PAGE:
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By Stephen Winham, guest columnist

If you’ve not read this currently best-selling of the books about President Trump and you are expecting it to be what I was expecting, I would suggest you read the Prologue, Chapter 14, and the Epilogue first.  The rest of the book provides context, to a certain extent, but consists mostly of insights into how the wealthy perceive slights, with an emphasis on the wrongs visited on the author’s father and, subsequent to his death, the rest of her immediate family.

If you are looking for surprises, you will probably be disappointed.  I did find validation for what I believed about President Trump in the segments I recommend you read first, and I found the memoir that comprises the remainder of the book well worth the read.

The book is subtitled, “How My Family Created the World’s Most Dangerous Man.”  Ms. Trump holds a doctorate in clinical psychology.  It is clear she leans toward nurture versus nature in her assessment of what makes her Uncle Donald the person he is.  She lays the blame squarely on his father, Fred Trump, who she says raised Donald to be The Donald.

Despite the fact the author’s father, Freddie, was the patriarch’s first-born and namesake, Fred chose Donald to be his anointed one and seems to have lived vicariously through his “success.”

[Warning:  There are many people with the same names in this book and it is sometimes hard to keep them straight – at least it was for me.]

President Trump’s father might well have remained in Germany had his father (another Fred) not been kicked out of Germany when he returned there after having left to avoid the draft.  Although he amassed a considerable fortune in the Klondike (as a restaurateur and brothel owner), he apparently did not leave Fred and his mother, Elizabeth,  truly rich when he perished from flu during the great epidemic of 1918 and Donald’s father worked in a variety of jobs before he and his mother began what became a true real estate empire.

In discussing her family history, the author focuses on how shabbily her father was treated in life and the rest of her family was treated after his death by the rest of the Trump family.  Her reported interactions with President Trump seem superficial.  According to her, Donald wanted to cut everybody out of the empire, but ultimately only she and her brother were cut off from her Grandfather’s fortune.

Fred Trump revised his will after the author’s father died, leaving her immediate family completely out.  This, as it turns out, was not quite as bad as it seems since she and every other member of her generation of the family apparently have substantial ownership in the family fortune that continues despite not getting a bequeath from the estate.  Like everything else about Trump family finances, the estimated size of that estate varies widely, as does each family member’s wealth.

The other Trump books seem boringly similar and I no longer have interest in reading them.  This one is worth reading because of the family dynamics and the things the super wealthy find to complain about while living extravagantly, but re-gifting trinkets at Christmas time.  I think her book would have been much more valuable had she spent more time on this. She does briefly talk about Donald Trump’s financial shenanigans, but we learn nothing we had not already read in the newspaper.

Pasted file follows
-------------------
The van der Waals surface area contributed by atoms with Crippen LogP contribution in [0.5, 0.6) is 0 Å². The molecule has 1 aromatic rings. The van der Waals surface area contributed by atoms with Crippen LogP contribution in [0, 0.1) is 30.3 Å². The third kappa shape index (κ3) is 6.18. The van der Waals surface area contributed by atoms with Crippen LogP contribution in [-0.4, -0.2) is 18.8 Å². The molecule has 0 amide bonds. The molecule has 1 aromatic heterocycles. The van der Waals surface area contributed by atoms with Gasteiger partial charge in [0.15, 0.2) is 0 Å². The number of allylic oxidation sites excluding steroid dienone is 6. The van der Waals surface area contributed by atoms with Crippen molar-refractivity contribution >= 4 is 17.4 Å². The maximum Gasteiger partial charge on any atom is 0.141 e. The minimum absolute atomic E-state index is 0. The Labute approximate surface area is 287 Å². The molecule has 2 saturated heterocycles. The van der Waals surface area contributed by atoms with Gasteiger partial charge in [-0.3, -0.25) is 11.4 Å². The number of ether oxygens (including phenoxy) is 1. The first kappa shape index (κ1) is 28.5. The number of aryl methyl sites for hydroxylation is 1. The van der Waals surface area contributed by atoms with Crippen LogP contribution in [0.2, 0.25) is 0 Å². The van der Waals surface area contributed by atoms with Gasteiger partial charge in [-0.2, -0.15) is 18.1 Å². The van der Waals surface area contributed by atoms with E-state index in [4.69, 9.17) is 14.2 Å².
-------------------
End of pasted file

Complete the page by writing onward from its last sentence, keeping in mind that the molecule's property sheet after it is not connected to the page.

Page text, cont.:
(Stephen Winham is the retired Director of the Louisiana Executive Budget Office, having service in that office since 1979 and as Director from 1988 to 2000.)

“The current demographic base of the Republican Party under President Trump’s control will become a minority party for a generation if we don’t broaden that tent and start including people that don’t look like you and me.”

–Former White House communications director Anthony Scaramucci, on Fox’s Steve Hilton show, Aug. 9, 2020.

 

“Scaramucci, who just made a fool of himself as he got taken apart by Steve Hilton, only lasted 11 days in his favorite of all-time administration, before being fired for, again, making a fool of himself. Anthony is a loser who begged to come back. I said, ‘No thanks.’”

–Donald Trump tweet, 8: 45 p.m., Aug. 9, in response to Scaramucci’ comments.

 

“The Loser is you: 162,000 dead, 40 million American jobs lost on your watch. We are tired of all of the losing. We wanted you to succeed but you are an abject failure. Thankfully it will be over on 11/3. America will heal and rebuild.”

–Scaramucci, in back atcha tweet, 9:17 p.m., Aug. 9.

 

“It’s reassuring to know that between all the golfing, watching TV, making up mean-girl nicknames for political rivals, botching the response to the Covid pandemic while being the most incompetent POTUS ever, he still finds time to be petty and vindictive.”

–Actor Mark Hamill, tweet, 10:15 p.m., Aug. 9, 2020.

 

“Boy, you’ve really got your finger on the national pulse there, don’t you Chuckles? 162,000 dead, a looming depression, and all you do is offer illegal executive orders you know will be tied up in court until after the election and bitch about… The Mooch? That’s leadership.”

–Max Burbank tweet, 9:45 p.m., Aug. 9, 2020.

 

“5 million COVID cases in US as we move ever closer to 170k deaths. But sure, strafe the Mooch.”

–Tweet by Kara Swisher, Aug, 9, 2020. {Burbank and Swisher pretty much cut to the heart of what’s so terribly wrong about the Trump administration: rather than try to ignore criticism as most elected officials do (criticism, after all, pretty much comes with the job), he spends an inordinate amount of time and energy responding to each and every critic, which necessarily cuts into the time he can devote to golf.]

“It’s a Band-Aid on an open wound. (Trump) can do it, legally, but to provide real lasting relief he needs help from Congress — and if anything, he made that less likely yesterday. Most of us won’t see more money in our paychecks, and the millions of families on unemployment will still be in crisis come September.”